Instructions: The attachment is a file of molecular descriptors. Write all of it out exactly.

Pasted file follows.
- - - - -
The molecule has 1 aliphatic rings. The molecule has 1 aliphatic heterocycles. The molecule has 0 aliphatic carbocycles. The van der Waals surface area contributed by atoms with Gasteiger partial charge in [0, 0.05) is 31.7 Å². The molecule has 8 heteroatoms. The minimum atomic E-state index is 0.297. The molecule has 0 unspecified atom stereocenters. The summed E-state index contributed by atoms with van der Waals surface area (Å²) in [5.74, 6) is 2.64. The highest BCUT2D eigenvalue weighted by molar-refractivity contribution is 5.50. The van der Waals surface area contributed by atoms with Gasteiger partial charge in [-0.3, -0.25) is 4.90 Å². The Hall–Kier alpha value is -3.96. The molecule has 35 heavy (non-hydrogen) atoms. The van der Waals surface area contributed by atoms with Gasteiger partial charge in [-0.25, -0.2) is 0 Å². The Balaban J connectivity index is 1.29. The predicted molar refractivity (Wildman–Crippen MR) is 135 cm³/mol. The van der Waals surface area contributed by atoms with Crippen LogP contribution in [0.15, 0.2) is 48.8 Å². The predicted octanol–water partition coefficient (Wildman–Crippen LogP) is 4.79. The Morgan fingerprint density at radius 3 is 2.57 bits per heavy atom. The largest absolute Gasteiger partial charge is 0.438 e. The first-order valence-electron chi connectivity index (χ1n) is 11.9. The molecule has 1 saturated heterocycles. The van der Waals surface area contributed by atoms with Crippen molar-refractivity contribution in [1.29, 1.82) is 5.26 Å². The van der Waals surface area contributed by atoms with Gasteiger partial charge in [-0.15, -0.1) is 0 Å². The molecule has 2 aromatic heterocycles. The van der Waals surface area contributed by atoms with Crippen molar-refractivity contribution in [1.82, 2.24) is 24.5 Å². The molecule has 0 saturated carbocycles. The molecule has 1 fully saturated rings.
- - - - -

The molecule has 1 aliphatic rings. The molecule has 1 aliphatic heterocycles. The molecule has 0 aliphatic carbocycles. The van der Waals surface area contributed by atoms with Gasteiger partial charge in [0, 0.05) is 31.7 Å². The molecule has 8 heteroatoms. The minimum atomic E-state index is 0.297. The molecule has 0 unspecified atom stereocenters. The summed E-state index contributed by atoms with van der Waals surface area (Å²) in [5.74, 6) is 2.64. The highest BCUT2D eigenvalue weighted by molar-refractivity contribution is 5.50. The van der Waals surface area contributed by atoms with Gasteiger partial charge in [-0.3, -0.25) is 4.90 Å². The Hall–Kier alpha value is -3.96. The molecule has 35 heavy (non-hydrogen) atoms. The van der Waals surface area contributed by atoms with Gasteiger partial charge in [-0.25, -0.2) is 0 Å². The Balaban J connectivity index is 1.29. The predicted molar refractivity (Wildman–Crippen MR) is 135 cm³/mol. The van der Waals surface area contributed by atoms with Crippen LogP contribution in [0.15, 0.2) is 48.8 Å². The predicted octanol–water partition coefficient (Wildman–Crippen LogP) is 4.79. The Morgan fingerprint density at radius 3 is 2.57 bits per heavy atom. The largest absolute Gasteiger partial charge is 0.438 e. The first-order valence-electron chi connectivity index (χ1n) is 11.9. The molecule has 1 saturated heterocycles. The van der Waals surface area contributed by atoms with Crippen molar-refractivity contribution in [1.29, 1.82) is 5.26 Å². The van der Waals surface area contributed by atoms with Gasteiger partial charge in [-0.15, -0.1) is 0 Å². The molecule has 2 aromatic heterocycles. The van der Waals surface area contributed by atoms with Crippen molar-refractivity contribution in [1.82, 2.24) is 24.5 Å². The molecule has 0 saturated carbocycles. The molecule has 1 fully saturated rings.